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A recent report from the National Parents Union (NPU) has unmasked a stark reality for education in New York key cities. Less than 20% of students in crucial New York cities can read or perform math at their grade level.

This revelation serves as a deafening alarm bell. NY’s education system is facing a crisis of unprecedented proportions. Moreover, the recent annual state assessments bear grim witness to this alarming reality.

Despite urgency, the State has yet to deploy more than half of its COVID relief funding to address the issue. NPU members are demanding swift and strategic allocation of remaining COVID relief federal funds to combat academic inequities.

In the wake of the pandemic, test scores across the entire state have plummeted. Reading proficiency has nosedived by nearly 10 percentage points between 2021 and 2022. Math scores have seen a 2.5 percentage point decline for students in grades 3rd-8th.

Education in New York Key Cities shows academic despair

The highest inequities are in New York’s five largest school districts: Albany, Buffalo, New York City, Rochester, and Syracuse. In Albany and Buffalo, less than a quarter of 3rd grade students are proficient in reading. In New York City, just over half of the students can read at grade level. However, the situation is the worst in Rochester and Syracuse, where only 11% and 13% of 3rd graders are reading at their grade level.

The stark reality continues into the 8th grade, where a mere 2% of students in Rochester, Albany, and Syracuse are proficient in math. In Buffalo, this number rises to just 12%, and even in New York City, only 26% of 8th graders can claim proficiency in math.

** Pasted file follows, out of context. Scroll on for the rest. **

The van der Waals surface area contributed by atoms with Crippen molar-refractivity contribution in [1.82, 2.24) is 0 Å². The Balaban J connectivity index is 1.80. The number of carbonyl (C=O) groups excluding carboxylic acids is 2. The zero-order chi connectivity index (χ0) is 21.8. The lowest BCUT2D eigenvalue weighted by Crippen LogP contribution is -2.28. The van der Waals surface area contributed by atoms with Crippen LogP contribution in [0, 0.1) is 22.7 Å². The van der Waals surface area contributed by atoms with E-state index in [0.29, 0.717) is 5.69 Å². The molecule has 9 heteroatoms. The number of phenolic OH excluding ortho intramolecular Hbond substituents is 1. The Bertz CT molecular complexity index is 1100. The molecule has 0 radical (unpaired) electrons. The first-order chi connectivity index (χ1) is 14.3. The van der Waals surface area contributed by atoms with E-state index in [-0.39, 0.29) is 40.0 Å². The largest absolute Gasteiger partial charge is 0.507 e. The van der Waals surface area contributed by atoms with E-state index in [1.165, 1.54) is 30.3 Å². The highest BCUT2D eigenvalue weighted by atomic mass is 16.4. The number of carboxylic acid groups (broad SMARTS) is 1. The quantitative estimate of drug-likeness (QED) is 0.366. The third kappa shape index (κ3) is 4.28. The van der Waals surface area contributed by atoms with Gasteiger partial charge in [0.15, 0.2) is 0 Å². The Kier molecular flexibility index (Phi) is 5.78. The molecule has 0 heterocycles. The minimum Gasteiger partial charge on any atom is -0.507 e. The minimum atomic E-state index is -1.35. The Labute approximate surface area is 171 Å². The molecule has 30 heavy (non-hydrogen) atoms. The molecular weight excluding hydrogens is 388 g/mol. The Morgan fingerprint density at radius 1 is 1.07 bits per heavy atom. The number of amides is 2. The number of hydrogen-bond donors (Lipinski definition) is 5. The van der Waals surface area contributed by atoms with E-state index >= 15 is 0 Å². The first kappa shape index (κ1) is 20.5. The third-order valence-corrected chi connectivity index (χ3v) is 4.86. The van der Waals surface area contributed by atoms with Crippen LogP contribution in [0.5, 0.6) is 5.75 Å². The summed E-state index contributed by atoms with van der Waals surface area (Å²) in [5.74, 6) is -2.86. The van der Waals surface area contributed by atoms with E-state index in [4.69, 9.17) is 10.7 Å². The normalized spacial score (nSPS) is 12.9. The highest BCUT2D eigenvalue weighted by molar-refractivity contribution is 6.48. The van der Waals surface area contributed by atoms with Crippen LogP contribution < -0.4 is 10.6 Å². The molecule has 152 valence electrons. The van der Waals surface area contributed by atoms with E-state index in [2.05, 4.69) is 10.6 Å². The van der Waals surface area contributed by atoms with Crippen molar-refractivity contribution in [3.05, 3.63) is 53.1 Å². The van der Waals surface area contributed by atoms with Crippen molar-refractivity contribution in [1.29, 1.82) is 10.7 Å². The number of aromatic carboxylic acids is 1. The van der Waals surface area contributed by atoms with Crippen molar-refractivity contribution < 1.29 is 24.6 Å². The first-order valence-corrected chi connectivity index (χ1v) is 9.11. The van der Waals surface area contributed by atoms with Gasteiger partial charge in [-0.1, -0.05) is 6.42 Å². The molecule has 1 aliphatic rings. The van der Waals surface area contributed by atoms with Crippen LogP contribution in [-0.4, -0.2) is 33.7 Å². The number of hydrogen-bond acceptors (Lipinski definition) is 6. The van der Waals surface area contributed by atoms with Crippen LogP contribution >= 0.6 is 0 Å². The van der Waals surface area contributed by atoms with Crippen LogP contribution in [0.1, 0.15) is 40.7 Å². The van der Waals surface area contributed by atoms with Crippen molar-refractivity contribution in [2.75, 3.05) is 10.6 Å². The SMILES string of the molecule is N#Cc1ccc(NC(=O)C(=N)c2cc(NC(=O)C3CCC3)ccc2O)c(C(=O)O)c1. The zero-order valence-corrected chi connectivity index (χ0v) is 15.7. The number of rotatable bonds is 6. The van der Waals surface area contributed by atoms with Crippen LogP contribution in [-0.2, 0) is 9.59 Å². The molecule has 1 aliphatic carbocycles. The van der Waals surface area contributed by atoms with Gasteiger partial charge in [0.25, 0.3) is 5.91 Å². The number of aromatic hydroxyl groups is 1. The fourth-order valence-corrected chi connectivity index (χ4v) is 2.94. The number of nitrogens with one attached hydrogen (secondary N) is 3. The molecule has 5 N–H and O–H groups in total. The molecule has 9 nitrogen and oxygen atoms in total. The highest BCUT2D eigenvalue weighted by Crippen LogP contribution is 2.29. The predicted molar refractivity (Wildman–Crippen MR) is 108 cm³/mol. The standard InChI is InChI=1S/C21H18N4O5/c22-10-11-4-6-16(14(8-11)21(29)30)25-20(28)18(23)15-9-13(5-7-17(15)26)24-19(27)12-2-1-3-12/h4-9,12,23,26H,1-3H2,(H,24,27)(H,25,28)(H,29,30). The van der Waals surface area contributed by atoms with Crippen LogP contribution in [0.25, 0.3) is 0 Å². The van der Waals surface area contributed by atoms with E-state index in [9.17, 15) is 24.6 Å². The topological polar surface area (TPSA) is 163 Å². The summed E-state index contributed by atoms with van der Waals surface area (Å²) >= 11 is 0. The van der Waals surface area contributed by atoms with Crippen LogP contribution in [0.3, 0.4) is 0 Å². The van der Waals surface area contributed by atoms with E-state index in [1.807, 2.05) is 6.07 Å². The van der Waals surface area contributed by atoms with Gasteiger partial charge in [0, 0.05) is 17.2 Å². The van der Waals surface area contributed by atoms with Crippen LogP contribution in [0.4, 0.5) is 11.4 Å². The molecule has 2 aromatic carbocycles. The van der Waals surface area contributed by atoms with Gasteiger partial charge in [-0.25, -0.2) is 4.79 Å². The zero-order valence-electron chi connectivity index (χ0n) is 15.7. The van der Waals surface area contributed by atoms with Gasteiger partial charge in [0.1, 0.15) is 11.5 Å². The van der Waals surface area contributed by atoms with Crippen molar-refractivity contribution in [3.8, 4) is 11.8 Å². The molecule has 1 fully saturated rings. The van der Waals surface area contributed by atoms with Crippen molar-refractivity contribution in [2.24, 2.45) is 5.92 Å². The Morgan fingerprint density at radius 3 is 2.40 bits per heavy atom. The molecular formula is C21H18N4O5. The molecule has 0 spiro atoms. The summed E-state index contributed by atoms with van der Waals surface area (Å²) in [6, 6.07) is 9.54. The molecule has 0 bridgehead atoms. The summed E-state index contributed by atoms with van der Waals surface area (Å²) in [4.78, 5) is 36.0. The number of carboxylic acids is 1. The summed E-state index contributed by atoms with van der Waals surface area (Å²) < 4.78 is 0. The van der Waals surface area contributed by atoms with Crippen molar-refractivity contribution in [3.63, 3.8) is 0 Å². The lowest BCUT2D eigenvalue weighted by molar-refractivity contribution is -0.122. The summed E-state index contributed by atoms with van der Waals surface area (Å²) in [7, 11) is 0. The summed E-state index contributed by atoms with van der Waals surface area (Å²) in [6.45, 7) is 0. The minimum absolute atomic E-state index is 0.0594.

Education in New York, less than 20 percent of students proficient
Sam Radford III, Ashara Baker, Debra Lashaun, Dwain Parker, and Shanai Lee at the National Parents Union convening outside of Lone Rock, Colorado on September 5, 2022.

Empowering Parents and Communities

Parents and communities are at the heart of this battle for educational equity. Ashara Baker, NPU, New York State Director, says they must be actively engaged in district improvement planning. She says that transparency around student progress is essential.

“The lack of proficiency in core subjects such as reading and math needs to be a wake-up call for all stakeholders. While they are not surprising, given various factors, they are still shocking. We must immediately surge resources to get students the support they need,” said Baker.

NPU supports President Biden’s call to action. The Biden-Harris Administration is advocating for high-impact tutoring, extended learning opportunities, and transparency for parents about student achievement. These research-based solutions aim to bridge the chasm of inequity in education.

NPU applauds New York State’s efforts to enhance curriculum and standards. They are emphasizing the importance of professional development, coaching, and support for effective implementation.

As far as education in New York cities, Baker says, “We believe that the future belongs to those who are prepared for it. If we don’t take decisive and concrete action now to address inequities in education, we’ll be sacrificing the livelihood of far too many children.”

Nehemiah D. Frank is the founder and editor-in-chief of The Black Wall Street Times and a descendant of two families that survived the 1921 Tulsa Race Massacre. Although his publication’s store and newsroom...

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